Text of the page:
...Industrial Pittsburgh Reborn as Research, Technology Center
Bob Dvorchak, Ap, THE JOURNAL RECORD
PITTSBURGH - The wrecking ball and a fleet of bulldozers have battered and scraped away the essence of the Steel City's past to sow the seeds of what some feel is its future.
A new high-technology park specializing in computer software, robotics and artificial intelligence will be built on a 50-acre site that had housed heavy industry since before the Civil War.
``Pittsburgh is known throughout the world as the epitome of the industrial city, the epoch that has passed. We are in the midst of a fundamental transformation,'' said Tim Parks, executive director of the Pittsburgh High-Technology Council.
The mention of Pittsburgh, once the steel capital of the world, used to evoke images of smoke-filled skies what he would do as an architect to improve the city's grimy appearance, said: ``Abandon it.''
Then the steel industry collapsed, undermined by slack demand caused by overcapacity and foreign imports.
Instead of economic death, Pittsburgh has begun to experience a rebirth as a center of research and technology. Years of urban renewal efforts paid off in 1985, when Rand McNally's ``Places Rated Almanac'' rated Pittsburgh America's ``most livable city.''
The local growth in high technology is mirrored in the growth of the High-Technology Council, a trade group of modern companies, from 38 to 447 members in less than three years.
About 500 to 800 companies in the Pittsburgh area are making computer software or using high-tech in their operations. At least 40,000 people have jobs in the high-tech industry, according to the council.
By contrast, steel jobs in the four-county Pittsburgh area have plummeted 247 percent from 71,300 to 28,900 in the past decade, according to the state Bureau of Employment Security.
Physically, the most dramatic metamorphosis has taken place on Second Avenue along the Monongahela River, where the high-tech center is rising in place of the former Jones & Laughlin Steel Corp. mill.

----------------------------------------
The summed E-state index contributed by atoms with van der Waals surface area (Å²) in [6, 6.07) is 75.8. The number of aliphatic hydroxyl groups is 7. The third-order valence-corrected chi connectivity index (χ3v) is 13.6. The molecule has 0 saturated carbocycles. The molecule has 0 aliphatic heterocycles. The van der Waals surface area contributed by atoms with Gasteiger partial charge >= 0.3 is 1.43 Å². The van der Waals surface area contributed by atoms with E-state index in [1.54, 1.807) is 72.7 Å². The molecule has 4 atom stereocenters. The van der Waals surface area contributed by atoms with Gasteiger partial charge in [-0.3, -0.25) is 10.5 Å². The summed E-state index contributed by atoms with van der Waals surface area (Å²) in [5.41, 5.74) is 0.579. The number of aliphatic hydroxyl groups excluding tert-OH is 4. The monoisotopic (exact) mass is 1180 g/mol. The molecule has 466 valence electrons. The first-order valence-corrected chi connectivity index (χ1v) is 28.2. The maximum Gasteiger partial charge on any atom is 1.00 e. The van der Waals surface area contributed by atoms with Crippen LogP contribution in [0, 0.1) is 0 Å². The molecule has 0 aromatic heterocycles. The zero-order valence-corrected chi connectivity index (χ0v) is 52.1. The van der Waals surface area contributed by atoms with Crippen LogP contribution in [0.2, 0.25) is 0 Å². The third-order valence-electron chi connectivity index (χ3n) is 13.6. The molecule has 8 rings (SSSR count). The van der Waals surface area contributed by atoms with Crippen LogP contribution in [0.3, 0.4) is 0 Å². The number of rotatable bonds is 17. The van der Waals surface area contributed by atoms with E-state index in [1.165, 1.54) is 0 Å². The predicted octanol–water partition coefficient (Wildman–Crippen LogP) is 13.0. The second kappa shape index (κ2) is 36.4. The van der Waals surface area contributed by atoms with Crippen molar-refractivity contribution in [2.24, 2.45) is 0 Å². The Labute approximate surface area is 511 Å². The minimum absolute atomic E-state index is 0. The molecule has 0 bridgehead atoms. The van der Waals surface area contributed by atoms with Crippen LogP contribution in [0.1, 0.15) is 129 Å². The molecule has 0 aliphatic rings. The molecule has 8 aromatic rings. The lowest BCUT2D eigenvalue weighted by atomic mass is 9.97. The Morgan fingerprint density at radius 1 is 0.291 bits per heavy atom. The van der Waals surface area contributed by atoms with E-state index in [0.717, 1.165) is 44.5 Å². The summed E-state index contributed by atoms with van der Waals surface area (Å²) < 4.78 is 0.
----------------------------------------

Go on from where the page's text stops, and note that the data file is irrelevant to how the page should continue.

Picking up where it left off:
The plant, which began with two blast furnaces and a battery of beehive coke ovens in 1859, was the only mill inside the city that made coke, iron and steel.
A peak workforce of 2,800 tended the giant ovens and operated its strip mill, making flat rolled sheets, coils and steel plate. But the plant was shuttered in 1981, and its last two blast furnaces were blown up for scrap two years later.
The city's Urban Redevelopment Authority, which paid $3.5 million for the site in 1983, has been clearing it for two years. On Oct. 10, groundbreaking was held for a new roadway and water and sewer lines.
``This is the most important economic development project the city has undertaken in the last 40 years. We must work together to create a new identity for our city,'' said Mayor Dick Caliguiri.
The high-tech park will take about seven years to develop, officials said. It will have a campus-like look with about 12 buildings and create an estimated 1,600 new jobs.
One of the site's biggest boosters is Richard Cyert, president of Carnegie-Mellon University, a national leader in robotics, software development and artificial intelligence. CMU experts define artificial intelligence as the ability of a computer to behave autonomously, to solve problems that it's not specifically programmed to solve.
``We want to make that a beautiful place that becomes a statement of the new Pittsburgh. …